“If Hillary Clinton wins the presidency in 2016 she will not only be the nation’s first woman president but our second affirmative-action president,” writes Joseph Epstein. This may sound like Epstein is making the outlandish claim that Clinton and Obama are uniquely lacking in merit as compared to previous presidential candidates in American history. That is exactly what Epstein is claiming. In a bizarre, rambling essay that the Weekly Standard has deemed worthy not only of publication but of its cover, the esteemed conservative scholar asserts that presidential elections used to be based on intrinsic merit, until 2008. “How have we come to the point,” Epstein asks, “where we elect presidents of the United States not on their intrinsic qualities but because of the accidents of their birth: because they are black, or women, or, one day doubtless, gay, or disabled — not, in other words, for themselves but for the causes they seem to embody or represent, for their status as members of a victim group?”
Yes, that’s right. America used to elect presidents on “intrinsic qualities” rather than “accidents of their birth.” And this process resulted in the election of forty-three consecutive white men, an outcome Epstein must regard as an extreme coincidence. The last president to be elected on the basis of intrinsic qualities rather than accidents of birth was George W. Bush, whose birth circumstances, Epstein apparently believes, had no bearing upon his career trajectory.
The whole essay is a remarkable testament to the level of delusion of right-wing identity politics. Epstein does not merely claim that pockets of left-wing thought in academia and elsewhere have allowed social-justice ideology to go too far, an argument with which I sympathize. He argues that white men as a whole have become a subaltern class. Epstein is attempting to intellectualize a sentiment coursing through the right and given daily expression in such places as Fox News and talk radio, but in so attempting serves only to demonstrate its sub-intellectual character.
On its face, the idea that white men have become a victim class is hard to square with the ethnographic composition of the economic and political elite, which remain far more white and male than the population as a whole. Epstein clearly believes this to be the case. Apparently unaware of a vast trove of evidence proving the continuing existence of traditional race and gender discrimination, he refers to it in the past tense. (“Everyone knows of the travails of slavery and beyond, the battles of women for equality in the workplace and elsewhere, the mocking and shunning of homosexuals, and the degrading of other victim groups; it was genuine, and painful.” Emphasis added.) Epstein likewise asserts, “Today it is the victim who is doing the bullying.”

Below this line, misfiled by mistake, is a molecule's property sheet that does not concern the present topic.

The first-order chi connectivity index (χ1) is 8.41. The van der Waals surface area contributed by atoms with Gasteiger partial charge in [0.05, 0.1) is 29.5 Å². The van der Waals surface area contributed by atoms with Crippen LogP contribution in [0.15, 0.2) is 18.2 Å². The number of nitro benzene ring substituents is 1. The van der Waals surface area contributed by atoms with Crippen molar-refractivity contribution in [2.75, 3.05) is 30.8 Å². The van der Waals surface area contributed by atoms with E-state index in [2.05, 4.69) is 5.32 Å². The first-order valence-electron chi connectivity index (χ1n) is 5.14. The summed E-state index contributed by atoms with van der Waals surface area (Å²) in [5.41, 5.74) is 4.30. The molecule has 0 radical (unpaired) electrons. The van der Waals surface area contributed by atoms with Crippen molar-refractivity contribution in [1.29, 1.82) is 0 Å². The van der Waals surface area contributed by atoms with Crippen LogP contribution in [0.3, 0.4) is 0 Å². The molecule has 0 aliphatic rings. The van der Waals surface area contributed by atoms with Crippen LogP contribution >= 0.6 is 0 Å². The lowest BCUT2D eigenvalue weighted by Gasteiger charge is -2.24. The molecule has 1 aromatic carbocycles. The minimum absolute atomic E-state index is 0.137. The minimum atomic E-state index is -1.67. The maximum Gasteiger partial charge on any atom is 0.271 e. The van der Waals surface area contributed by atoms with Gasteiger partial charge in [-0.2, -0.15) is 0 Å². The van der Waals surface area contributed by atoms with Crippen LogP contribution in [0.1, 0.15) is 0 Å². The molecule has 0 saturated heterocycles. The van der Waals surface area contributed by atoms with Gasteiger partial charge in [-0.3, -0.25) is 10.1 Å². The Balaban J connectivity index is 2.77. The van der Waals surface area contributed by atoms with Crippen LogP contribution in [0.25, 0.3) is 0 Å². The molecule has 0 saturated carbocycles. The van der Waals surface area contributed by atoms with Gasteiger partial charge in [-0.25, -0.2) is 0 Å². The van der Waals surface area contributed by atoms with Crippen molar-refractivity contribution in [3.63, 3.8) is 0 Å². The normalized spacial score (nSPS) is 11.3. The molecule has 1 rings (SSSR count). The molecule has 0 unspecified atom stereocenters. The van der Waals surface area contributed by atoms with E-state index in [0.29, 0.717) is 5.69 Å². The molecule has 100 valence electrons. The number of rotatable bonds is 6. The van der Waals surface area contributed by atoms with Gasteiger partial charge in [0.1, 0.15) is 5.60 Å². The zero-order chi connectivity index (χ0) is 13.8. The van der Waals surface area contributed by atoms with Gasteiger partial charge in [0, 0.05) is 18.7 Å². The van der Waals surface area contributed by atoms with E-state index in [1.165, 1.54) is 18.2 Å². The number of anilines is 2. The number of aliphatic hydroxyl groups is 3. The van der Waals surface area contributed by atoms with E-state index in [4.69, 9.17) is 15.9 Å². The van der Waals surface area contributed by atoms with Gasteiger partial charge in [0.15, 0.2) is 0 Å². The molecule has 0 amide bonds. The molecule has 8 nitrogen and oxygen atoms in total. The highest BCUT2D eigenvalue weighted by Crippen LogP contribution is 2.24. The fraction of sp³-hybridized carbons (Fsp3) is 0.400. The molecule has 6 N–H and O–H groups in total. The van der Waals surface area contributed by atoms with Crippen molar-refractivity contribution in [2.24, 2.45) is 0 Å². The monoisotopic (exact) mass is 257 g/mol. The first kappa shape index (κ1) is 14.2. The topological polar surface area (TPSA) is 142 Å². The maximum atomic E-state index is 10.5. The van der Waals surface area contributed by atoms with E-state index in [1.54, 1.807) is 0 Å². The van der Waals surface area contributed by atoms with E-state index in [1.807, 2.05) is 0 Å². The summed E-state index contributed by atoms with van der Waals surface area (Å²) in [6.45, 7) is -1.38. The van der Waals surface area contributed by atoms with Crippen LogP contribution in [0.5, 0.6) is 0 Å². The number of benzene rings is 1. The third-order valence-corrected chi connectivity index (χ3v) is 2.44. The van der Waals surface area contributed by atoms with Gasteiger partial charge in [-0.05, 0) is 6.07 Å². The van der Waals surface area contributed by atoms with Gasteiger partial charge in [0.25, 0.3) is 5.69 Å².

After a painful meandering tour through Epstein’s view of contemporary America, he returns at the conclusion to his premise about Clinton as an affirmative-action hire, which he has not bothered to substantiate. Here is Epstein’s evidence that Clinton plans to run a campaign based on victimhood:
Given the large constituency of victims in America, Hillary Clinton, as a woman, has already climbed aboard the victim train in the hope of riding it to the presidency. “When women are held back, our country is held back,” she said in a recent speech. “When women get ahead, everyone gets ahead. Our mothers and sisters and daughters are on the front lines of all of these battles. … But these are not just women’s fights. These have to be America’s fights and the world’s fights. We have to take them on, we have to win them together.” What a rich ragout of victimhood and virtue in those words!
Not only do these Hillary Clinton quotes contain no hint of personal victimhood, they contain an explicit appeal to common interest. The argument Clinton makes in this passage is that policies that prevent women from fulfilling their potential harm men and women alike, by depriving society of the ability to develop the potential talent of half its population. This is the most representative quote Epstein is able to find to support his thesis, and it instead makes the exact opposite of the point he claims.
In a larger sense, of course, the very existence of Epstein’s piece serves to disprove its thesis. If it is still possible for a white man to write an incoherent farrago of self-pity whose only shred of evidence directly undercuts its thesis, and have such drivel thrown onto the cover of a national magazine, then white men are probably still doing okay.